hostilities having moved 1,000 miles to the north, the Japanese navy's 
        surface fleet was nonexistent, and United States naval intelligence 
        reported only four operational Japanese submarines in the entire Pacific 
        theater of war, all of which resulted in the state of alert among shore-
        based personnel routing and tracking the INDIANAPOLIS across the 
        Philippine Sea being affected accordingly;
Whereas before departure from Guam Captain McVay requested a destroyer escort 
        because his ship was not equipped with antisubmarine detection devices, 
        but, despite the fact that no capital ship such as the INDIANAPOLIS had 
        made the transit between Guam and the Philippines without escort during 
        World War II, that request was denied, and a 1996 report by the Navy's 
        Judge Advocate General's office concedes that ``Captain McVay and the 
        routing officer did not discuss the availability of an escort after the 
        operations officer for COMMARIANNAS confirmed that an escort was not 
Whereas although Captain McVay was informed of ``submarine sightings'' in the 
        Philippine Sea, such sightings were commonplace, and none of those 
        reported to Captain McVay had been confirmed, and at the same time there 
        was a failure to inform him that a submarine within range of his path 
        had sunk the U.S.S. UNDERHILL four days before his departure from Guam;
Whereas United States military intelligence activities, through a code-breaking 
        system called ULTRA, had learned that the Japanese submarine I-58 was 
        operating in the Philippine Sea area, but Captain McVay was not told of 
        this intelligence, which remained classified as Top Secret until the 
        early 1990's, and this intelligence (and the fact that it was withheld 
        from Captain McVay when he sailed from Guam) was not brought to light at 
        his court-martial;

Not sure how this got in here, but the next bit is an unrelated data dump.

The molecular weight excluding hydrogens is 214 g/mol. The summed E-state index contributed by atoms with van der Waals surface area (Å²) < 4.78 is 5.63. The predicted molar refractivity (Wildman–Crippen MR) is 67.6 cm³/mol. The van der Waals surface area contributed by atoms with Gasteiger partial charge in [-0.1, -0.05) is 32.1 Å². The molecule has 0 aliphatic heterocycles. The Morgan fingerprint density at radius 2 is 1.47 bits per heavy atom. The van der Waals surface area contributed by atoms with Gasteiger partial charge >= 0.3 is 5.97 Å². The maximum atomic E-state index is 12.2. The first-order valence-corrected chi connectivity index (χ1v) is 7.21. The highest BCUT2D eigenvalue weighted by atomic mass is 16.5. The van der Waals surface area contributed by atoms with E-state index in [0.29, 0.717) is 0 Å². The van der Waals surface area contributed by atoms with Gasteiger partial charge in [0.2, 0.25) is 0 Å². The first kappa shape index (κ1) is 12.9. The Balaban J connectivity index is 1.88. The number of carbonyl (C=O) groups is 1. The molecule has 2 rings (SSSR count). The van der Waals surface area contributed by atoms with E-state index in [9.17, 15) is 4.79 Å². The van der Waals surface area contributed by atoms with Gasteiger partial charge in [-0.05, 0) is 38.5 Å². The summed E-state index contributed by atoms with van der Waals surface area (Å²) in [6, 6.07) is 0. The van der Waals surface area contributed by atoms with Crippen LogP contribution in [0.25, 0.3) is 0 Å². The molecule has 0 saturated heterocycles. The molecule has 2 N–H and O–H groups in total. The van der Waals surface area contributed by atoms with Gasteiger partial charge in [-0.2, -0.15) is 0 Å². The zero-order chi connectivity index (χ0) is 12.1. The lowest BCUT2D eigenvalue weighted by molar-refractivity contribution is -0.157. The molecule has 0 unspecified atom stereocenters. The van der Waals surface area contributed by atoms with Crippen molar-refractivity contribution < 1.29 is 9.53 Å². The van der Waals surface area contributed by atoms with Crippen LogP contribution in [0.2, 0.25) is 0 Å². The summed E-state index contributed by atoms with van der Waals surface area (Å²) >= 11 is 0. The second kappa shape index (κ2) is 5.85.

Whereas the INDIANAPOLIS was sunk by this same submarine;
Whereas the commander of that submarine, Mochitsura Hashimoto, testified at the 
        court-martial that once he had detected the ship, he would have been 
        able to make a successful torpedo attack whether or not the ship was 
Whereas with visibility severely limited by a heavy overcast at approximately 11 
        p.m. on the night of July 29, 1945, Captain McVay gave the order to 
        cease zigzagging and retired to his cabin and shortly after midnight the 
        INDIANAPOLIS was struck by two torpedoes and sunk within 12 minutes;
Whereas the formal charge upon which Captain McVay was convicted for ``suffering 
        a vessel to be hazarded through negligence'' contained the phrase ``in 
        good visibility'' in reference to the weather conditions on that night, 
        which is contrary to the recollection of all survivors, who recall that 
the visibility was very poor;
Whereas after the INDIANAPOLIS was sunk, various Navy shore offices compounded 
        the previous errors which had led to the ship being placed in jeopardy 
        by failing to report the ship's overdue arrival, thus leaving the 
        approximately 950 members of the crew who survived the sinking of the 
        ship adrift for four days and five nights until by chance the survivors 
        were spotted by a routine air patrol;
Whereas a court of inquiry to investigate the sinking was convened in Guam on 
        August 13, 1945, just two weeks after the sinking and nine days after 
        the survivors were rescued (a date so soon after the sinking that 
        Captain William Hillbert, the Navy judge advocate for the inquiry, 
        admitted that the inquiry was so rushed that they were ``. . . starting 
        the proceedings without having available all the necessary data'') and 
        recommended that Captain McVay be issued a Letter of Reprimand and that 
        he be court-martialed;
Whereas the headquarters staff of CINCPAC (commanded by Fleet Admiral Chester 
        Nimitz) disagreed with the recommendation of the court of inquiry, 
        stating that in not maintaining a zigzag course Captain McVay at worst 
        was guilty only of an error in judgment and not gross negligence and 
        concluded that the rule requiring zigzagging would not have applied in 
        any event since Captain McVay's orders gave him discretion on that 
        matter and took precedence over all other orders (a point that was never